ATHENS – It was the third quarter of the Rose Bowl. D’Andre Walker had his hands on the ground, the wide man on a four-man Georgia defensive front. When the ball was snapped a hole opened and Walker steamed through and, within seconds, down went Baker Mayfield.
That was just one of several big plays last season from Walker, who made a lot for a man who never started a game, and estimates he only played 40-45 percent of Georgia’s defensive snaps.
That’ll change this season.
“Am I playmaker?” Walker said, repeating a question and pausing a few seconds before answering. “Yes, I would do whatever it takes to help my team.”
Walker was second on the team in sacks (5.5) and tackles-for-loss (13.5) last season, more than each of the outside linebackers who started ahead of him, Lorenzo Carter and Davin Bellamy. And Walker, who was also seventh on the team in tackles, didn’t just rack up garbage-time stats: He had two tackles for loss in the Rose Bowl, including the sack on Mayfield, he had one sack in each Auburn game, and two more tackles for loss came at Notre Dame.
“He really made some game-changing plays for us in only a short amount of playing time,” Bellamy said. “I’m really looking for him to take the next step.”
Indeed, Carter and Bellamy are off to the pros, while Walker will be a senior, so he easily fits into one of their spots and, given his production in such limited playing time, is certain to be a star, right?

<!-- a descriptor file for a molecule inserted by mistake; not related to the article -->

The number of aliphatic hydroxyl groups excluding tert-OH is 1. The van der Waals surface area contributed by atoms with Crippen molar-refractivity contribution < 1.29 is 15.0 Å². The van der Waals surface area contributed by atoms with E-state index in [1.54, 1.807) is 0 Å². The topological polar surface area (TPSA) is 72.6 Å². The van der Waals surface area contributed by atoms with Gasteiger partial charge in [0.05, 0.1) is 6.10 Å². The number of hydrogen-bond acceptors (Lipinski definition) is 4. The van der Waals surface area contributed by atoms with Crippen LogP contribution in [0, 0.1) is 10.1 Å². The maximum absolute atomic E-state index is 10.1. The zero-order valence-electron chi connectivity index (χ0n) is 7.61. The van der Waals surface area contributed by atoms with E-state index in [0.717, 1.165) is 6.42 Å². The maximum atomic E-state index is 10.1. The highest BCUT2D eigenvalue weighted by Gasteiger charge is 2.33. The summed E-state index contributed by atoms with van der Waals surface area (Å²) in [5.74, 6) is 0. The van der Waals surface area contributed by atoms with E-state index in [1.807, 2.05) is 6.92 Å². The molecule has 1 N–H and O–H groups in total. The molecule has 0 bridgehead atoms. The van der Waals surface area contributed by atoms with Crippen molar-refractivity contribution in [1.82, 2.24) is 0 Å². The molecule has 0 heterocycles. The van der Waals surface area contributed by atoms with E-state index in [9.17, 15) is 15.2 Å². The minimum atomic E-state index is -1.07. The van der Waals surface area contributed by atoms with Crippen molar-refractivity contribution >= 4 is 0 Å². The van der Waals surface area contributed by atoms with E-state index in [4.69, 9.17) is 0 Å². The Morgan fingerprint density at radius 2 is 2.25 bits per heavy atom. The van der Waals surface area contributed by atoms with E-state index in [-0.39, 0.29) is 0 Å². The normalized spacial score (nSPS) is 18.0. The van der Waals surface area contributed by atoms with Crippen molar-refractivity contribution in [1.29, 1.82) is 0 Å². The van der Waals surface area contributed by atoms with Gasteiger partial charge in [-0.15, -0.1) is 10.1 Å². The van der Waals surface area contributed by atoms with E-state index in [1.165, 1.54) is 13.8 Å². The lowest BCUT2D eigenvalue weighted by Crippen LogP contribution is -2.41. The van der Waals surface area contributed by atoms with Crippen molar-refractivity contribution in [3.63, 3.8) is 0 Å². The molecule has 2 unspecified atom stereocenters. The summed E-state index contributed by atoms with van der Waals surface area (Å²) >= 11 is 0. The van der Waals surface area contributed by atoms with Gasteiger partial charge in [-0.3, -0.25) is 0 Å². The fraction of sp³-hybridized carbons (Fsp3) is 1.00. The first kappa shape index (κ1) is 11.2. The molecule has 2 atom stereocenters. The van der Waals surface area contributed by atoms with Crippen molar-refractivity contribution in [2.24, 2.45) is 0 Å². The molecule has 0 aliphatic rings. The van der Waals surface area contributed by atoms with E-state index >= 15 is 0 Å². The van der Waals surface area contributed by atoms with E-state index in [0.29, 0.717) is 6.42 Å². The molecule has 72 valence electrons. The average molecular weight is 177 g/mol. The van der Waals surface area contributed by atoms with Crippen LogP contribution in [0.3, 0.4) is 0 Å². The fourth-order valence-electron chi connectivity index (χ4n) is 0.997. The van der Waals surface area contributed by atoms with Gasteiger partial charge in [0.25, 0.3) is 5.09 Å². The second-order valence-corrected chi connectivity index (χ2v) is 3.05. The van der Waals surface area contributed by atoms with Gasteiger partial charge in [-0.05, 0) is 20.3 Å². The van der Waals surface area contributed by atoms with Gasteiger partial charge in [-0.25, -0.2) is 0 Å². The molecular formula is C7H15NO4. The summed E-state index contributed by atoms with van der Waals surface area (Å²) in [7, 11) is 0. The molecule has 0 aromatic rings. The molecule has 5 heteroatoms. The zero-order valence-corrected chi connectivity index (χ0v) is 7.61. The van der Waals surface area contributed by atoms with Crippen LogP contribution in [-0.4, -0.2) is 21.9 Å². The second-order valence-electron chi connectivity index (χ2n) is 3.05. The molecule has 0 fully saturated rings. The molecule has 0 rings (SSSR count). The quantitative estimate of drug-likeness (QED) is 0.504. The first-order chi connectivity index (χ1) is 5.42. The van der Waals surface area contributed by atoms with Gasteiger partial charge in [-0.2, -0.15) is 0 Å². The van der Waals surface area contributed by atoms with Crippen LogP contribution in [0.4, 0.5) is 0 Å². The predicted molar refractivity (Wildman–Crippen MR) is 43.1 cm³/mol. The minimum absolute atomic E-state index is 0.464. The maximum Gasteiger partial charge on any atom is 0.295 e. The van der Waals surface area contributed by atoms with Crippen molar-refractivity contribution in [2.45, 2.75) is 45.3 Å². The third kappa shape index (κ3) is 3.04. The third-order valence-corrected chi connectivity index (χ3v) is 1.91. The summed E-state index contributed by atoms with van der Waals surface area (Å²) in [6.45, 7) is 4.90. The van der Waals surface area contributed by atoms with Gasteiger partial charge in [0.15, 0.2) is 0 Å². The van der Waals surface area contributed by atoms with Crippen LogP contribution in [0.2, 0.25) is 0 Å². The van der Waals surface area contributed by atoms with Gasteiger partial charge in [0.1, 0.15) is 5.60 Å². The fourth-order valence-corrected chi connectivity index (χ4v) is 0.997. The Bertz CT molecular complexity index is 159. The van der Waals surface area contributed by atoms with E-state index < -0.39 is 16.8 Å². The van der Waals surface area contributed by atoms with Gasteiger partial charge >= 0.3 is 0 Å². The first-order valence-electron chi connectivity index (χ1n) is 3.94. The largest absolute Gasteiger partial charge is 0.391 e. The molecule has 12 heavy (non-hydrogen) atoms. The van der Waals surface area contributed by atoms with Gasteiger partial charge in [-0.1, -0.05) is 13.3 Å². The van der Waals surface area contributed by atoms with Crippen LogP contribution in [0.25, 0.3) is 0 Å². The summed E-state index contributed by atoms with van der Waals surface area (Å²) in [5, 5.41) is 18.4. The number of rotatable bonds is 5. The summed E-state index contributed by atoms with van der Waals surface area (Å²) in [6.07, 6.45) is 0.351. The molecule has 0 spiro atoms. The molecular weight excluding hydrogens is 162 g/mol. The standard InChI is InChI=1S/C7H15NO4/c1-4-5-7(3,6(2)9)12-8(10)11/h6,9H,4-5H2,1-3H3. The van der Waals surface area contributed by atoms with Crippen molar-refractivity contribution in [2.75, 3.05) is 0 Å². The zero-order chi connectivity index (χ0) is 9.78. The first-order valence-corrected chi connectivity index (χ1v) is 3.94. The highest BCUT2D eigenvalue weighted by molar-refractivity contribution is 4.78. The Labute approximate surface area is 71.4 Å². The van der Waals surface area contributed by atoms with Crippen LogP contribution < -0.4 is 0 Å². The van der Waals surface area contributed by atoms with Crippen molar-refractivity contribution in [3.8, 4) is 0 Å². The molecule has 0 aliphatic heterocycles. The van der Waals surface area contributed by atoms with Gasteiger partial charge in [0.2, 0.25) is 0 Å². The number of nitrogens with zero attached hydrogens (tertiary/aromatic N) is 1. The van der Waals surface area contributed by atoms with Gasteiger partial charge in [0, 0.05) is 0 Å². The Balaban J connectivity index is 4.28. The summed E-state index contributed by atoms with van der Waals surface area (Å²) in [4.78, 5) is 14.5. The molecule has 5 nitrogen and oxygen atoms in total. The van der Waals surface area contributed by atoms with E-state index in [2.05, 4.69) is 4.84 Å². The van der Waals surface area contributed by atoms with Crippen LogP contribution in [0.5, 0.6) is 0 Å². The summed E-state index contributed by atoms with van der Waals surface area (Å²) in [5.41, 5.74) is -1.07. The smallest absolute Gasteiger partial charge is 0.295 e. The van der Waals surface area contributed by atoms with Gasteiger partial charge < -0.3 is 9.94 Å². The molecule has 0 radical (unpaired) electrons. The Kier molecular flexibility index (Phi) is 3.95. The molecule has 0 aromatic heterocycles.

Well, it’s not that simple.
The question is whether Walker can be an every-down guy. Not just the pass rush specialist, but the run-stopper, strong in pass coverage, and the little stuff that doesn’t show up in the box score but is important.
“Me personally, I feel I can play every down, but that’s not up to me, it’s up to Coach (Kirby) Smart,” Walker said. “I just have to do whatever the boss man tells me.”
The boss man once had to have a talk with Walker about another issue: penalties. He has drawn a few. Last year he was called for jumping the shield at Auburn. He was called for roughing the punter a couple times during his first two seasons.
“About the penalties …,” Walker begins to say, then points out that he cut down on them last year. “That was one of the major things that coach Smart emphasized to me, and I tried to work on it. Just try to be more disciplined.”
The physical tools appear to be there: Walker, listed at 6-foot-3, is a couple of inches shorter than Bellamy and Carter but has put on weight. After coming to UGA three years ago at 215 pounds, he said he was 250 pounds the most recent time he stepped on a scale.
Walker was a well-regarded prospect when he graduated from Langston Hughes High School in Fairburn in 2014. Rivals and Scout each rated him a top 100 player. He just had to wait his turn on a deep unit: Leonard Floyd and Jordan Jenkins started when Walker was a freshman, followed by Carter and Bellamy the past two years.
Now it’s Walker’s turn.
“I guess you would say emerging into a new leader,” Walker said, when asked how his role changes. “And just becoming one of those guys that my coaches can depend on every down, or every play.”